[PATCH] mtd: cfi_util: mark expected switch fall-throughs

Gustavo A. R. Silva gustavo at embeddedor.com
Tue Apr 16 13:49:20 PDT 2019


Hi Miquel,

On 4/16/19 12:24 PM, Miquel Raynal wrote:
> Hi Gustavo,
> 
> "Gustavo A. R. Silva" <gustavo at embeddedor.com> wrote on Mon, 15 Apr
> 2019 07:57:11 -0500:
> 
>> Hi Miquel,
>>
>> On 4/15/19 3:44 AM, Miquel Raynal wrote:
>>> Hi Gustavo,
>>>
>>> "Gustavo A. R. Silva" <gustavo at embeddedor.com> wrote on Wed, 10 Apr
>>> 2019 16:16:51 -0500:
>>>   
>>>> Hi all,
>>>>
>>>> If no one cares I'll add this to my tree for 5.2.  
>>>
>>> Which tree are you talking about?
>>>   
>>
>> This one:
>>
>> https://git.kernel.org/pub/scm/linux/kernel/git/gustavoars/linux.git/log/?h=for-next/kspp
>>
>>> Please let the MTD maintainers take patches through their tree. We
>>> might be late but this is definitely not a good reason to bypass us.
>>>   
>> It's a bit confusing when patches are being ignored for more than two
>> months:
>>
>> https://lore.kernel.org/patchwork/patch/1040099/
>> https://lore.kernel.org/patchwork/patch/1040100/
>> https://lore.kernel.org/patchwork/patch/1040098/
>>
> 
> Patches posted at -rc6 right before the last release? Come on! Gustavo,
> we always spend more time for you than for other contributors because we
> do not trust your changes. We could apply them blindly but we don't do
> that for other (worthy) contributions, so why shall we do it for you?
> 

Oh, I didn't know about that. You don't have to blindly trust me.
I sincerely think people should always double check any changes,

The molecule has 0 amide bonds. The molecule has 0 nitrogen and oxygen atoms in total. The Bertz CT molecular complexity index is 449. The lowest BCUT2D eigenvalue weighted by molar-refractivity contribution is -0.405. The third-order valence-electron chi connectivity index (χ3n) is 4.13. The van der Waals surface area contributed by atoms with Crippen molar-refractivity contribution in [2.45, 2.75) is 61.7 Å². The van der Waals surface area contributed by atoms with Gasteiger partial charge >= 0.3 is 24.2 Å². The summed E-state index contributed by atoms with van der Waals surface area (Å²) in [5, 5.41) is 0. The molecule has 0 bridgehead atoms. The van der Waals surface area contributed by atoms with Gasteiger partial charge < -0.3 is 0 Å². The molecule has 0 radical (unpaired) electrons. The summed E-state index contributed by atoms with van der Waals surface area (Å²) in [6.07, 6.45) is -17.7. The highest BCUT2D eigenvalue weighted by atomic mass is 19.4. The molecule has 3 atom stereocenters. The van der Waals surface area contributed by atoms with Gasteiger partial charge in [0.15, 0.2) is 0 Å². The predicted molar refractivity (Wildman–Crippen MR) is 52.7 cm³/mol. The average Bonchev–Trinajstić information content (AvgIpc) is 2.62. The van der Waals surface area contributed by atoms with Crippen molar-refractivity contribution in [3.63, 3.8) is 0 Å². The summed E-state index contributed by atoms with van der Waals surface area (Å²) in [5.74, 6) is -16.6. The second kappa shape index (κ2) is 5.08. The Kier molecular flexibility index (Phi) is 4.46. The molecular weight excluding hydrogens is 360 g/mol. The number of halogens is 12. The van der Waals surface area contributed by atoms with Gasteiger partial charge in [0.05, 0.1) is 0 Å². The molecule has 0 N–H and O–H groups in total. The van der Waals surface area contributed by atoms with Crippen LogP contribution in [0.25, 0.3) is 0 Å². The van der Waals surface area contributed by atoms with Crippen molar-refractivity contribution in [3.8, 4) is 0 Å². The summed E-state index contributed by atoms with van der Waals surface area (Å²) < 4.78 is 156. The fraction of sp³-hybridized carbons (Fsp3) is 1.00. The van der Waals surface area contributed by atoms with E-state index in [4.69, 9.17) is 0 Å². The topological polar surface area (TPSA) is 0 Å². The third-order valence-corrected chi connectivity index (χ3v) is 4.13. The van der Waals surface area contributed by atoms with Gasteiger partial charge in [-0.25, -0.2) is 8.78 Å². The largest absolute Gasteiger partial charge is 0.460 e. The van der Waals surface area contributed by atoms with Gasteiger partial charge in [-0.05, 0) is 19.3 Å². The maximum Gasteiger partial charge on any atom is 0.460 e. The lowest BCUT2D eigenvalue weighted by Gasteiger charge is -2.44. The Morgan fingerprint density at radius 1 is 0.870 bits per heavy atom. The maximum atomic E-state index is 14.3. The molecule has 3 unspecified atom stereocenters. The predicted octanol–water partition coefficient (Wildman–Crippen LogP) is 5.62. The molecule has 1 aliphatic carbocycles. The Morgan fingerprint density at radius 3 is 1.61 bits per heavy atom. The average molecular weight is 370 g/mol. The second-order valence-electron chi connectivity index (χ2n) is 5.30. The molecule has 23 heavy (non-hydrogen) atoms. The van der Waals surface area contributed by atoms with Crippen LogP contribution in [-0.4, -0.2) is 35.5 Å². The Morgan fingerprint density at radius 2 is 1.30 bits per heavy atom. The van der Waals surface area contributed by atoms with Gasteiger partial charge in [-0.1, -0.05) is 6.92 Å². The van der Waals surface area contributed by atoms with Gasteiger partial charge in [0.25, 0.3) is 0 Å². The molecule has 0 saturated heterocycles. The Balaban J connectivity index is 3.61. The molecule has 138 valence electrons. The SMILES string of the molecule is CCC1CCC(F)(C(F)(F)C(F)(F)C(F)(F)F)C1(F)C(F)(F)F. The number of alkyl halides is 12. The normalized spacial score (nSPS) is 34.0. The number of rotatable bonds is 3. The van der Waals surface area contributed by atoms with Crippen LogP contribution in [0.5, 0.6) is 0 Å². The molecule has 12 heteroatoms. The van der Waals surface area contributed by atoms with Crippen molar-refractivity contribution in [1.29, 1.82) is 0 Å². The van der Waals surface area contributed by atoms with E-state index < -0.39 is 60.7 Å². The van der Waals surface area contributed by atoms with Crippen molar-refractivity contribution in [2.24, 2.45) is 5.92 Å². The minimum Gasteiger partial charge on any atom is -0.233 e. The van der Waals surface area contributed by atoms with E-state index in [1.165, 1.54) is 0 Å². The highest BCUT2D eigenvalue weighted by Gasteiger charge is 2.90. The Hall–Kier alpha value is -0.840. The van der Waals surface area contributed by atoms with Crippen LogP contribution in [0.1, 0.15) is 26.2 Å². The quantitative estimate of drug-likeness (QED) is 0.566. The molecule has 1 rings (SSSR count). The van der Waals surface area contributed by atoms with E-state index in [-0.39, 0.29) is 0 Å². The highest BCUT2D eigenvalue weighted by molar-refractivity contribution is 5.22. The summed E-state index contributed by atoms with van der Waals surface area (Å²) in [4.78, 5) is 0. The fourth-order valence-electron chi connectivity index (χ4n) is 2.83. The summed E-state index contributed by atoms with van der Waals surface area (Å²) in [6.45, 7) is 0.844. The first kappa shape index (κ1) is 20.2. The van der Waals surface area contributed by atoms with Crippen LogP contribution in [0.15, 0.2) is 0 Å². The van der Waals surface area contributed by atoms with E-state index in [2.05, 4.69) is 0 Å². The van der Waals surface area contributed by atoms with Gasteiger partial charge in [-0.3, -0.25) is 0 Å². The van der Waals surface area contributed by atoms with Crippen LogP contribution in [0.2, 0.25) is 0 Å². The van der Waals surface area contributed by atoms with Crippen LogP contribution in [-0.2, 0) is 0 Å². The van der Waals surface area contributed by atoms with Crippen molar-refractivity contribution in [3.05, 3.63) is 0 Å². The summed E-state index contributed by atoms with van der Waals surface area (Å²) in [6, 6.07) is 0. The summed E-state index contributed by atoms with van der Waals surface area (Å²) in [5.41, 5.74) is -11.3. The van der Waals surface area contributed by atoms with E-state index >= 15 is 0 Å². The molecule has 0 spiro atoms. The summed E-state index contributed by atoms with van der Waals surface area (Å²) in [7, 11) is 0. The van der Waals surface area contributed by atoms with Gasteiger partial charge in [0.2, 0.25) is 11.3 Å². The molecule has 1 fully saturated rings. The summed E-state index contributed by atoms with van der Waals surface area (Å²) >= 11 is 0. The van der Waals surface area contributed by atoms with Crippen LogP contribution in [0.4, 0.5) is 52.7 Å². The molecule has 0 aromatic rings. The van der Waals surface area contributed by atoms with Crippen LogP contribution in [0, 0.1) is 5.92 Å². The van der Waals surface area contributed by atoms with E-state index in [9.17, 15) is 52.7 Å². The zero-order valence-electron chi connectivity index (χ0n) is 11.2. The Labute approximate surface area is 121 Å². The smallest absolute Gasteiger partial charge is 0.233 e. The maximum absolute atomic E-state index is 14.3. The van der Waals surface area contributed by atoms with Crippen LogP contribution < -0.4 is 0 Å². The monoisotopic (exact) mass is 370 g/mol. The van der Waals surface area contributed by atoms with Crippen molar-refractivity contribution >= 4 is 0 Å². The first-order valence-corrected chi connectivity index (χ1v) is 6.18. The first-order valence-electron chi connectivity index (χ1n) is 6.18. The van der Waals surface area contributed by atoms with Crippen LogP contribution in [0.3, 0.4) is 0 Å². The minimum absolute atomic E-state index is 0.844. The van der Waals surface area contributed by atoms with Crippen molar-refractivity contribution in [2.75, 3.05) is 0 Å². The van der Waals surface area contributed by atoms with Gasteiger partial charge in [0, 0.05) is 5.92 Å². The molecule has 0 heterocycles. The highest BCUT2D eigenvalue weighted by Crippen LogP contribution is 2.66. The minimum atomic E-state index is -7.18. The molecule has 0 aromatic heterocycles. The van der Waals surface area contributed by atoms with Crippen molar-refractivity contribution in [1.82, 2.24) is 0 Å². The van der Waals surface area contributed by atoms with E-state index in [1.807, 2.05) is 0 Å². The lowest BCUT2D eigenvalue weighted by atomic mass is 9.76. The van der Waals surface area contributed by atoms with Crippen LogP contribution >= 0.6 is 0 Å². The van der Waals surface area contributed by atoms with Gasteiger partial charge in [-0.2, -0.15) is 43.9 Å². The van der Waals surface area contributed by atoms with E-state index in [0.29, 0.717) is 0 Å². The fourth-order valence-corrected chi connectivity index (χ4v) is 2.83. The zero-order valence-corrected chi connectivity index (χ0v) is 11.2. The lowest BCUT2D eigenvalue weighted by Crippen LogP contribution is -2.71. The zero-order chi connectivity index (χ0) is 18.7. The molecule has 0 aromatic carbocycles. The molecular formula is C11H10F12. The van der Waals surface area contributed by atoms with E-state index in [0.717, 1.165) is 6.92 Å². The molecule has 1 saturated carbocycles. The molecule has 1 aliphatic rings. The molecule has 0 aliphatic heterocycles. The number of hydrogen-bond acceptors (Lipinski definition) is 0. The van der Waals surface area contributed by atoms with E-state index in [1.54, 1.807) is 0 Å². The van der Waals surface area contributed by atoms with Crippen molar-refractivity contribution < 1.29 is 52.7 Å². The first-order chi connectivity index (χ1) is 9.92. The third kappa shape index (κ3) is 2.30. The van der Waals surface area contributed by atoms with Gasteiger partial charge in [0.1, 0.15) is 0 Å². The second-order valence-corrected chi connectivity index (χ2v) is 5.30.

regardless of their level of trust in a particular person/entity.

Anyway, I really appreciate your sincerity because now I think we can
come up with a good strategy to collaborate with each other smoothly.

It seems to me that the root cause for this lack of trust, and, maybe
even despite towards these type of patches, is basically misunderstanding
of what I'm trying to accomplish and, more importantly, how I do it.

> I think you could at least flag these changes as "automatic and
> unverified" in the commit log so that when git blaming, people could
> know that the additional explicit /* fallthrough */ comment might be
> wrong and was just added in order to limit the number of warnings when
> enabling the extra GCC warning.
> 

I don't do that because that's not how I'm tackling this task.

I'm not sending these patches with the intention of merely accumulate
contributions --and I'm not saying you say so, this is just for
clarification-- or because of a lack of more technically interesting
things to do in the kernel --this is certainly not the only thing I'm
working on.  What I'm trying to accomplish is to be able to add
-Wimplicit-fallthrough to the build so that the kernel will stay
entirely free of this class of bug going forward; is that simple. Now,
why is that? because sometimes people forget to place a break/return
and a bug is introduced, and it could take up to 7 years to fix it [1].

Now, I really try to determine if I'm dealing with a false positive or
an actual bug every time. I read the code and try to understand the
context around which each warning is reported. You can tell it's not
the most sexy and glamorous thing. And a static analyzer is clearly not
sophisticated enough to spot actual bugs in this situation, not even
the Coccinelle tool.

I had a similar conversation with a wireless maintainer a while ago. He
claimed I was not even looking at the code and that I was blindly using